- Iconic hot hatch
- VW build quality
- Everyday usability
- Evolutionary looks
- Some rivals sharper
There’re few cars with a richer or more hallowed history than the Volkswagen Golf GTI. The original hot hatch - despite what the French may tell you - it transformed an ordinary hatchback into a sports car driven by everyone from Formula 1 stars to discerning housewives.
Now nearly four decades late the seventh generation Golf GTI has arrived, amidst some serious speculation and expectation from enthusiastic drivers. And the good news is, it’s an absolute cracker – good job too considering the strength of rivals such as the Ford Focus ST, SEAT Leon Cupra and Renault Megane RenaultSport.
Revised 2.0-litre turbo engine, with optional Performance Pack
VW spotters will notice the 2.0-litre turbo engine is a direct relation to the one found in the previous (Mk 6) Golf GTI, but this time there’s an extra 10bhp, taking the total to 217bhp. That’s good enough for a 0-62mph sprint of only 6.6 seconds.
If that’s not exciting enough you can add a Performance Pack, which increases power to 227bhp and drops a tenth from that 0-62mph time. Both offer 350Nm of pulling power, which is 70Nm more than the last car’s peak figures.
The Performance Pack also adds an electronically controlled locking differential across the front wheels - a world-first for a front wheel drive car – which helps tighten your line when cornering quickly as well as more powerful brakes and GTI badging on the callipers.
GTI Clubsport for 40th Anniversary
Marking 40 years of the Golf GTI in 2015 is the special Clubsport version, with power uprated to 261bhp, or for a 10-second bursts for extra performance, 286bhp, enough to propel the DSG-equipped versions to a 0-62mph time of 5.9 seconds.
Visually the GTI Clubsport’s differentiated by a revised front bumper with larger side gills, special 18-inch forged alloy wheels and a black stripe low down along the sides.
Not only does the new Volkswagen Golf GTI offer more power and torque than before, but it also boosts efficiency too. The headline figures are a combined economy of 47.1mpg and CO2 emissions of 139g/km when fitted with the six-speed manual gearbox.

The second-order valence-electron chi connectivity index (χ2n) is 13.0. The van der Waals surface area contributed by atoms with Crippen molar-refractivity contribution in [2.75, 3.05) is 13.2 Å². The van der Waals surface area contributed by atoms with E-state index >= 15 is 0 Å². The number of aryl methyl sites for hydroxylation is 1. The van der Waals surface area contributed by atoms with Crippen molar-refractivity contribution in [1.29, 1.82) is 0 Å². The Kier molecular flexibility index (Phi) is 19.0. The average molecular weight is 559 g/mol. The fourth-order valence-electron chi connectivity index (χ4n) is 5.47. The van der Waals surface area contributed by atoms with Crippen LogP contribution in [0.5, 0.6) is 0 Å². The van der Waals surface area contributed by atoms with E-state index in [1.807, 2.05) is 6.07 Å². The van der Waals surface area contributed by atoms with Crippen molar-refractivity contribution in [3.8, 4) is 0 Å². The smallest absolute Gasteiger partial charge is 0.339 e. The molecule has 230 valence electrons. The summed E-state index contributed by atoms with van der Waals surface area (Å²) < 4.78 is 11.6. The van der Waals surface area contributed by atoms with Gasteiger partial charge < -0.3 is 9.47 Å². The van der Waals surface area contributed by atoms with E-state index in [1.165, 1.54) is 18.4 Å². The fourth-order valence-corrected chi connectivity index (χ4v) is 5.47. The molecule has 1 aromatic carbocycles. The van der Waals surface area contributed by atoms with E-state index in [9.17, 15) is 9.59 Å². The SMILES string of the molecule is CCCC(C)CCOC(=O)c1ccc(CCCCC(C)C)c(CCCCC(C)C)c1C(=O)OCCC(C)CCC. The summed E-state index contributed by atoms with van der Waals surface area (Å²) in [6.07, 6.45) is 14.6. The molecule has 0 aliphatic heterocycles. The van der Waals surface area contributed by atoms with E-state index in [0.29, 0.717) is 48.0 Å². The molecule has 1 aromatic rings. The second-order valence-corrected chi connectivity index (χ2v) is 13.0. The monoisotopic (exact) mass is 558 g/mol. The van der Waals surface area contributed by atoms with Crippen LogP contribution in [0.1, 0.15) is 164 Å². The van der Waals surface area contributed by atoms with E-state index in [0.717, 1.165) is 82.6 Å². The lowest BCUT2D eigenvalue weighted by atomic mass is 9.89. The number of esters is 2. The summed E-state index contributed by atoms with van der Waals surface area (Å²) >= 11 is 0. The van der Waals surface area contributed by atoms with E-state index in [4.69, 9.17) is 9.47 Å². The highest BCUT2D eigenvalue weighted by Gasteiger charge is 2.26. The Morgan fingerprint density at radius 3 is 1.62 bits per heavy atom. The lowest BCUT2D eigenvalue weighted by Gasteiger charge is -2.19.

Add the firm’s excellent DSG dual clutch automatic, which also allows manual cog-swapping through the steering-wheel mounted paddles, and these figures change to 44.1mpg and 148 or 149g/km (depending on Performance Pack fitment).
Regardless all models get standard stop start, and on the whole the 42kg lighter GTI is 18 percent more efficient than the car that came before it.
Comfortable everyday car
Despite the Golf’s considerable ability to excite and delight when enjoying the performance and impressive grip on offer, unlike many hot-hatch competitors it’s not a one-trick pony.
Equally at home on the twisting Col de Vence of the launch test route as it was on the flowing French Autoroutes and knobbly tarmacked towns and villages, there’s little the GTI can’t handle.
That’s partly down to an extremely well set-up chassis that delivers sharp and accurate handling, as well as the optional Adaptive Chassis Control as fitted to our cars which allows drivers to swap between Comfort, Normal and Sport modes for the damping.
Completing the picture is the Driving Mode Selection which adds Eco and Individual to the above modes, altering the reactions of the progressive steering system as well as throttle response.
It's not the sharpest hot-hatch out there, but as an overall ownership proposition it's unsurpassed. So it's certainly good, but read our full Volkswagen Golf GTI review to see just how great it really is.
What owners say about this car
The only car to replace a GTi with, is another. DSG is supreme and the adaptive chassis brings almost limo... Read owner review
The Volkswagen Golf GTI is wonderful car, I'm finding it hard to comprehend how can volkswagen design and make such... Read owner review
Super boot for size of car and loads of room for four to travel comfortably. Read owner review